FIG. 4 is a schematic circuit diagram of the cartridge illustrated in FIG. 3.
FIG. 5 is a schematic circuit diagram of a suitable remote power supply for operating in conjunction with the cartridge of FIGS. 3 and 5.
Referring to the drawings and initially FIG. 1 there is shown a plot of the typical straight line voltage-current characteristic 1 of the conventional constant voltage type power supply used in conjunction with limiting protective resistors, and the voltage-current characteristic 2 for a power supply built according to the teachings of this invention. The dotted lines 3 are indicative of a normal working range for a unit and show by interconnection with curve 1, that the actual operating voltage i.e. 53-62 kv are well below the no-load voltage of 75 kv. In contrast herewith the spray systems employing the present invention, i.e. curve 2, maintains an essentially constant voltage at or near the no load voltage through such operating range.
In a similar manner it should also be noted that in contrast to the short circuit current of 200 microamperes for the conventional system as shown in curve 1, the system of this invention as shown by curve 2 actually provides for a voltage-current cut off well before an ignition current can be reached.
Referring now to FIG. 2, there is depicted the basic components of a hand held air atomizing electrostatic spray gun, generally designated 4, and showing the disposition therein of a cartridge 5 constructed in accord with the teachings of this invention. Disposed within a metal pistol type handle 6 is an air flow conduit 7 terminating at a control valve 8 operable through displacement of a trigger 9. The output side of the control valve is connected by a first conduit 10 to an aircap assembly, generally designated 11, and by a second conduit 12 to a fan shaping valve 13. The fan shaping valve is connected by a third conduit 14 through an elongated insulated barrel member 33 to the aircap 11. Coating fluid is introduced into the gun through conduit 15 connected, for safety reasons, by a metal fitting 16 to the grounded handle of the gun. The conduit 15 passes the coating fluid to the nozzle when the fluid flow control needle 17 permits flow through the nozzle when trigger operation operates to retract the needle via the insulated shaft assembly 18.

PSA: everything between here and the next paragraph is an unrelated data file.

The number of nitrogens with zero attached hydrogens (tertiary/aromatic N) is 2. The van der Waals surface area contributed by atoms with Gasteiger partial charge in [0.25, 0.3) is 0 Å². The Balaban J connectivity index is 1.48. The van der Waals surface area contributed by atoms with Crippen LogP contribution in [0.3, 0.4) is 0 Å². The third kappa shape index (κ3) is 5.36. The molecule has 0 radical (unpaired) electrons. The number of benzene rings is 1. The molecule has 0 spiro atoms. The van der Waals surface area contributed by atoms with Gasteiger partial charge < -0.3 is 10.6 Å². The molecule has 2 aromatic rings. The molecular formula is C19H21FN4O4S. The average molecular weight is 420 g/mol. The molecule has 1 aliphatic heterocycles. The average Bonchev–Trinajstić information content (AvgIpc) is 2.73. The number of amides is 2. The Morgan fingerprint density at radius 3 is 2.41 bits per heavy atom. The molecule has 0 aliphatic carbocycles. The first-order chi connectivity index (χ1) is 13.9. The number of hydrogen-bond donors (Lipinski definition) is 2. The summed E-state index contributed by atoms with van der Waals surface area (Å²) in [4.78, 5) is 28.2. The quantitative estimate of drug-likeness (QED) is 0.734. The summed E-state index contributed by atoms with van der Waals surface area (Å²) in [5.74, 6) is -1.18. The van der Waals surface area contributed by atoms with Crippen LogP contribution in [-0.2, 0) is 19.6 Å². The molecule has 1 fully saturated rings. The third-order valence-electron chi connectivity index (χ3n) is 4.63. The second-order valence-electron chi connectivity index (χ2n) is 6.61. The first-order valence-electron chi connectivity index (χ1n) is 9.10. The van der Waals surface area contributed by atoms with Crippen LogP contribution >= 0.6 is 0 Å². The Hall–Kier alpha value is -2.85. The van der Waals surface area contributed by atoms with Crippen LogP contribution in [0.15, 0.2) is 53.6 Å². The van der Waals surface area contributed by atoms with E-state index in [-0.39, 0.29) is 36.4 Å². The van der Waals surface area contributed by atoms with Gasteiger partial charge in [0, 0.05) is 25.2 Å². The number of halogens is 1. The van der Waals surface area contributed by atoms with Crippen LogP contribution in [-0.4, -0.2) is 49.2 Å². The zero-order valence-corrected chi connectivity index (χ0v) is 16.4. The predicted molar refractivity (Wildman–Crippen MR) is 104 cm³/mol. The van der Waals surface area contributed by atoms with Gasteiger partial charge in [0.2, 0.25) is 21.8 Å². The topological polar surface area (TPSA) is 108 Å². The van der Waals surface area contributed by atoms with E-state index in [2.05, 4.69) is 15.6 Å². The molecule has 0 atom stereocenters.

Disposed within the air inlet conduit 7 is a power input electrode assembly 19 insulated by the porous bushing 20 from the grounded handle, and connected by a wire 21 to a spring connector pin 22 at the rear end of the cartridge chamber 23. The connector pin 22 makes contact with the connector ring 24 of the cartridge 5. The ground pin 25 of the cartridge is connected to the grounded handle by the shaped metal retainer cap 26. The high voltage output electrode 27 of the cartridge connects via a metal spring 28 and pin 29 to a metal fluid shaft bushing 30. A metal fluid shaft section 31 sliding within bushing 30 passes current to a wire corona generating electrode 32 projecting through the needle 17 beyond the fluid nozzle 39. Externally generated electrical power is introduced to the electrode 19 by a special air hose and connector containing a power lead, which hose assembly is not shown.
As best shown in FIG. 3 the cartridge 5 comprises a cylindrically shaped insulating shell 34 having disposed there within a protective limiting resistor 35 a series multiplier 36, a transformer 37, tuning choke 38, connector ring 24 and ground pin 25. Suitable mounting hardware, not shown, is used to support the transformer and tuning choke and the entire unit is encapsulated in an epoxy resin 40 of high dielectric strength.